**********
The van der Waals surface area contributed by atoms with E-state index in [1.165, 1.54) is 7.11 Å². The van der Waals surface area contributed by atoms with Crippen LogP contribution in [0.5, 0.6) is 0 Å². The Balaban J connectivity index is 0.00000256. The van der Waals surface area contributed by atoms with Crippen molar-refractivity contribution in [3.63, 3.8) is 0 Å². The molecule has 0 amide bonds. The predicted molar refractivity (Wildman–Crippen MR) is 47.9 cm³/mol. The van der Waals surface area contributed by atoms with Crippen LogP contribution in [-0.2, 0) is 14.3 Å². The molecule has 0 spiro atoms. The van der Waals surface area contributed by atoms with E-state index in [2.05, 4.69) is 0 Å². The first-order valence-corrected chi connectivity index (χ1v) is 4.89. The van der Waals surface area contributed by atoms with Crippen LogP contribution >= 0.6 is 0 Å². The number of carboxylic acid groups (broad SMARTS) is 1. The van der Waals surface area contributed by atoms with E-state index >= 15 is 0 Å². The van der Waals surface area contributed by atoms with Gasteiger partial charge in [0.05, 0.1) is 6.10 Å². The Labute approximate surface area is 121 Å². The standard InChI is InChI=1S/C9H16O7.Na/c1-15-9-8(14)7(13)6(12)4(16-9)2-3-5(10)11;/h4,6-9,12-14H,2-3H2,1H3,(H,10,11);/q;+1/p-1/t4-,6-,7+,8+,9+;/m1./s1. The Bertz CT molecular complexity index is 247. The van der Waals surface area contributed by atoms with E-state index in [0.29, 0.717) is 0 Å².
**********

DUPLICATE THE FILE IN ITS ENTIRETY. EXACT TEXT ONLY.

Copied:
The van der Waals surface area contributed by atoms with E-state index in [1.165, 1.54) is 7.11 Å². The van der Waals surface area contributed by atoms with Crippen LogP contribution in [0.5, 0.6) is 0 Å². The Balaban J connectivity index is 0.00000256. The van der Waals surface area contributed by atoms with Crippen molar-refractivity contribution in [3.63, 3.8) is 0 Å². The molecule has 0 amide bonds. The predicted molar refractivity (Wildman–Crippen MR) is 47.9 cm³/mol. The van der Waals surface area contributed by atoms with Crippen LogP contribution in [-0.2, 0) is 14.3 Å². The molecule has 0 spiro atoms. The van der Waals surface area contributed by atoms with E-state index in [2.05, 4.69) is 0 Å². The first-order valence-corrected chi connectivity index (χ1v) is 4.89. The van der Waals surface area contributed by atoms with Crippen LogP contribution >= 0.6 is 0 Å². The number of carboxylic acid groups (broad SMARTS) is 1. The van der Waals surface area contributed by atoms with E-state index >= 15 is 0 Å². The van der Waals surface area contributed by atoms with Gasteiger partial charge in [0.05, 0.1) is 6.10 Å². The Labute approximate surface area is 121 Å². The standard InChI is InChI=1S/C9H16O7.Na/c1-15-9-8(14)7(13)6(12)4(16-9)2-3-5(10)11;/h4,6-9,12-14H,2-3H2,1H3,(H,10,11);/q;+1/p-1/t4-,6-,7+,8+,9+;/m1./s1. The Bertz CT molecular complexity index is 247. The van der Waals surface area contributed by atoms with E-state index in [0.29, 0.717) is 0 Å².